Chemical Cuisine Rating

Avoid

Purpose: Oil Substitute

Health Concerns: Cardiovascular

Found in: Fat, oil, shortening: Stick margarine, crackers, fried restaurant foods, baked goods, icing, microwave popcorn

 

Vegetable oil, usually a liquid, can be made into a semi-solid shortening by reacting it with hydrogen. Partial hydrogenation reduces the levels of polyunsaturated oils – and also creates trans fats, which promote heart disease. A committee of the U.S. Food and Drug Administration (FDA) concluded in 2004 that on a gram-for-gram basis, trans fat is even more harmful than saturated fat. That finding encouraged a few food manufacturers to begin replacing hydrogenated shortening with less-harmful ingredients. Similarly, the Institute of Medicine advised consumers to consume as little trans fat as possible, ideally less than about 2 grams a day (that much might come from naturally occurring trans fat in beef and dairy products). Harvard School of Public Health researchers estimate that trans fat had been causing about 50,000 premature heart attack deaths annually, making partially hydrogenated oil one of the most harmful ingredients in the food supply (see discussion of salt).

Beginning in 2006, Nutrition Facts labels have had to list the amount of trans fat in a serving. That spurred many more companies, including Frito-Lay, Kraft, ConAgra, and others, to replace most or all of the partially hydrogenated oil in almost all their products. The substitutes are invariably more healthful, and the total of saturated plus trans fat (which both boost the “bad” LDL cholesterol when replaced by polyunsaturated vegetable oils) is generally no higher than it was before companies switched. Confusing label reading, though, is that foods labeled "0g trans fat" are permitted to contain 0.5g of trans fat per serving, while "no trans fat" means none at all. Consumers need to read labels carefully for another reason: foods labeled "0g trans" or "no trans" may still have large amounts of saturated fat.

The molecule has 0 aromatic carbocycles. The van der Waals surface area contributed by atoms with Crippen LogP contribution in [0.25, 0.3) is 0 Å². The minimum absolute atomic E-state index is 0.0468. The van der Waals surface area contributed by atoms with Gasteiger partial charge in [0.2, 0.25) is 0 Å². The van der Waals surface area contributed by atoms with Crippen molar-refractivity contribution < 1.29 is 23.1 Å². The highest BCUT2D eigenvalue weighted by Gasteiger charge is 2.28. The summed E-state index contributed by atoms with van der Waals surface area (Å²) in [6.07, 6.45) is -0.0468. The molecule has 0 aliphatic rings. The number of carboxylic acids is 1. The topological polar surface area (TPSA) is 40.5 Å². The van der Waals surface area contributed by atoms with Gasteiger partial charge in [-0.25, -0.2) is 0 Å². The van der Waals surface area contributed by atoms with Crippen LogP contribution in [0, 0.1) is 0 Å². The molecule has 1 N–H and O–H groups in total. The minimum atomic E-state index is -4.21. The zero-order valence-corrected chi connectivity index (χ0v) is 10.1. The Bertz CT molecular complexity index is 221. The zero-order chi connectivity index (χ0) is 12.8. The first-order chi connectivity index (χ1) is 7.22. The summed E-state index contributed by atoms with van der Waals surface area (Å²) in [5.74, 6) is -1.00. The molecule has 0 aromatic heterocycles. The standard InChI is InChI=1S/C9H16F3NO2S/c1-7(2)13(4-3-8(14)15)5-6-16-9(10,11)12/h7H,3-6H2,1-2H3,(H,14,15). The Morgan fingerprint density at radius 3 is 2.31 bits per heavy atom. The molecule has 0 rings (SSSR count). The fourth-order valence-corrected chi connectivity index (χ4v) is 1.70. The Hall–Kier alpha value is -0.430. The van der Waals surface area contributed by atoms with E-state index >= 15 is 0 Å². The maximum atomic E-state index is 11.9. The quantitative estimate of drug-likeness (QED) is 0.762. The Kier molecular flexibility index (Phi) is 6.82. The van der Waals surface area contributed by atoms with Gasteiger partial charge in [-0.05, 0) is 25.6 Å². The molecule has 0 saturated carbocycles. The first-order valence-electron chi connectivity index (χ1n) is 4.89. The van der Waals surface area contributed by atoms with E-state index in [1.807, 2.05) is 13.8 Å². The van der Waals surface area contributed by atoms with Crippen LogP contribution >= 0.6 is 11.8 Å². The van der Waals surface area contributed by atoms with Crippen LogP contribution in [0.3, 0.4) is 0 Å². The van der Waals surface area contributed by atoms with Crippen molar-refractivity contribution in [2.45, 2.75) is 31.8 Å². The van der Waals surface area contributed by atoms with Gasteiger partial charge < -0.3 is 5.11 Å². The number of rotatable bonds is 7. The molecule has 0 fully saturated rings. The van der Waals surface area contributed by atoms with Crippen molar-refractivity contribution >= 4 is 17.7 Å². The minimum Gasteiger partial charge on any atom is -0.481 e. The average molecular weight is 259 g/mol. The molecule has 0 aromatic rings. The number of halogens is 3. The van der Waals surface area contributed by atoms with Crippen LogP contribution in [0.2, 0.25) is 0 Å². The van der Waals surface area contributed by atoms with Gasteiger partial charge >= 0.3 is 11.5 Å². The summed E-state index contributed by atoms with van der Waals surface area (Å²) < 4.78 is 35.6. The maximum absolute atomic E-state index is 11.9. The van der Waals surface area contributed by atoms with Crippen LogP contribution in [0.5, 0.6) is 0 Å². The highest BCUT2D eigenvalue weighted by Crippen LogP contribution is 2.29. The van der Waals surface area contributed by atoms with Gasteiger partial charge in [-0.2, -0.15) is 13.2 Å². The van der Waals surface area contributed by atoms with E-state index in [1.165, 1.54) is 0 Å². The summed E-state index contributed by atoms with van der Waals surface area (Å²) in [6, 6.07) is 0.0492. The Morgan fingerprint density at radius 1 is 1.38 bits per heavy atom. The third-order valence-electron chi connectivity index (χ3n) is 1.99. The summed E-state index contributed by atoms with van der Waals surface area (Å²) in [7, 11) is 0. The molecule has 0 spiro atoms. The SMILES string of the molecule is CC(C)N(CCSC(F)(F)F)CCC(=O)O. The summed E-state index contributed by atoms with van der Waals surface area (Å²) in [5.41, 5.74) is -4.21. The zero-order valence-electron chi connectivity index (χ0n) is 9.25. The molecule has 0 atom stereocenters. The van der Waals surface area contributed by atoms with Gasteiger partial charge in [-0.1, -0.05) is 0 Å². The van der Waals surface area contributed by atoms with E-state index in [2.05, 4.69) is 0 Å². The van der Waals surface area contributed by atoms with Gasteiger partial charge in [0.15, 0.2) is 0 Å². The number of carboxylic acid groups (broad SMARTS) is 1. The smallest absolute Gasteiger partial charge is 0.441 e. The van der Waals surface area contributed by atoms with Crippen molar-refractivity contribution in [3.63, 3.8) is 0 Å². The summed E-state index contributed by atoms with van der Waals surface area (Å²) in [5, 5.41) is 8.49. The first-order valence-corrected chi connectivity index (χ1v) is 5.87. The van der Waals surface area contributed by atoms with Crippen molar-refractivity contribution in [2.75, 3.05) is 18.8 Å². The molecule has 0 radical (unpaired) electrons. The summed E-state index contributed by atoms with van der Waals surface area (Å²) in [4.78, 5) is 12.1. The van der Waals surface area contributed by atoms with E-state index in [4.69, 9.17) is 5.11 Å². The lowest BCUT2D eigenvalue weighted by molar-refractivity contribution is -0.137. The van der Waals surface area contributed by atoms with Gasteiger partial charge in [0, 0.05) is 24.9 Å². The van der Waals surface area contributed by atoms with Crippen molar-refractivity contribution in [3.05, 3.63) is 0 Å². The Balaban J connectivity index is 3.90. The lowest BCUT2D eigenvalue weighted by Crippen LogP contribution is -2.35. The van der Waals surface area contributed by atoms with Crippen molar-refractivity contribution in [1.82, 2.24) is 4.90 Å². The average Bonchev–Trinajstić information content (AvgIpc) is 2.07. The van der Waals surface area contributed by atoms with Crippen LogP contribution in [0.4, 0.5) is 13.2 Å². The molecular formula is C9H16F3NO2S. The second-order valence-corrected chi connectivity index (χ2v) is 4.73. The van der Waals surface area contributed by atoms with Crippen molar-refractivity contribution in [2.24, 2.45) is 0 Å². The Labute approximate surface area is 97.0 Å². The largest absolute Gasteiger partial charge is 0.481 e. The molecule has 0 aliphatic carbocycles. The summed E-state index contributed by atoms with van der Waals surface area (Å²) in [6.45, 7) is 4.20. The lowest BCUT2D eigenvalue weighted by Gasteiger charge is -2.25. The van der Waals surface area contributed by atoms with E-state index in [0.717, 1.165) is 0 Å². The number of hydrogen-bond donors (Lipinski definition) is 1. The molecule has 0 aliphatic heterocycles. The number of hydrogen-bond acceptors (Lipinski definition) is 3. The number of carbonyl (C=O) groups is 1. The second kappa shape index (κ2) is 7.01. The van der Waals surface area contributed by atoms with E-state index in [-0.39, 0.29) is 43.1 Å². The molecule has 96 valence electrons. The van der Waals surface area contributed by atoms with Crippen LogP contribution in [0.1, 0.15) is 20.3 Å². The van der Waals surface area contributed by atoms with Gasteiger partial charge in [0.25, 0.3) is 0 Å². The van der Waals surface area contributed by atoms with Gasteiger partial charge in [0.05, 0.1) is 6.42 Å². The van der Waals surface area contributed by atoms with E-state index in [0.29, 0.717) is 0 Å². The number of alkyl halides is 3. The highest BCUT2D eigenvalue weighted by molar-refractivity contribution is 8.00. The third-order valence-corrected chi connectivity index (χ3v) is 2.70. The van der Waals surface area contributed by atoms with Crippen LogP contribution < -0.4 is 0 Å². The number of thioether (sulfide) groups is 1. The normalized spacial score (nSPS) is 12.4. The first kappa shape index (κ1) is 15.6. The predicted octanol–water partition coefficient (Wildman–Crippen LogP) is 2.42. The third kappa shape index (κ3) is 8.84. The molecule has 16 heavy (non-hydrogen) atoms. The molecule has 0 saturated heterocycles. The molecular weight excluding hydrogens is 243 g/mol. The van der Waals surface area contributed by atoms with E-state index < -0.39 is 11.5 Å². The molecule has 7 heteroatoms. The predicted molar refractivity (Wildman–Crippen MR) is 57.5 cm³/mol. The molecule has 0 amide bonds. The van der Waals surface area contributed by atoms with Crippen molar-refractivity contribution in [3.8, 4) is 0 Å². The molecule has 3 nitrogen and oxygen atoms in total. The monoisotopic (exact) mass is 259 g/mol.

Restaurants, which do not provide nutrition information, were slower to change, but the pace of change has picked up. They use partially hydrogenated oil for frying chicken, potatoes, and fish, as well as in biscuits and other baked goods. By 2016, McDonald's, Wendy's, KFC, Taco Bell, Ruby Tuesday, Red Lobster, and other large chains, and most smaller restaurants, eliminated trans fat.

Denmark virtually banned partially hydrogenated oil as of January 1, 2004. Later that year, the Center for Science in the Public Interest petitioned the FDA to require restaurants to disclose when they use partially hydrogenated oil and to begin the process of eliminating partially hydrogenated oil from the entire food supply. While the FDA rejected the idea of requiring restaurants to disclose the presence of trans fat, New York City, Philadelphia, Boston, and other jurisdictions have set tight limits on the trans-fat content of restaurant foods. Meanwhile, Austria, Hungary, Iceland, Norway, and Switzerland adopted Denmark-like restrictions.

In 2013 the FDA responded to CSPI's petition to revoke the legal status of partially hydrogenated oil (the FDA considered that oil to be "generally recognized as safe," even though it and everyone else considers it to be "generally recognized as dangerous”) by proposing that that oil be eliminated from the food supply. In 2015 the FDA finally concluded that partially hydrogenated oil was no longer safe and gave the food industry three years to eliminate it from its products. Already the industry has replaced about seven billion pounds of the manufactured oil, and FDA’s action will spur companies to eliminate the remaining billion pounds. Still, the Grocery Manufacturers Association, the industry’s largest trade association, has petitioned the FDA to approve numerous small uses of partially hydrogenated oil.


See our comprehensive Chemical Cuisine ratings of more than 150 food ingredients and additives.

Is that ingredient safe? Check Chemical Cuisine.

CSPI ranks the safety of food additives—from acetic acid to yellow prussiate of soda—in this definitive glossary of the chemicals used to flavor and preserve our foods.

Get Additive Smart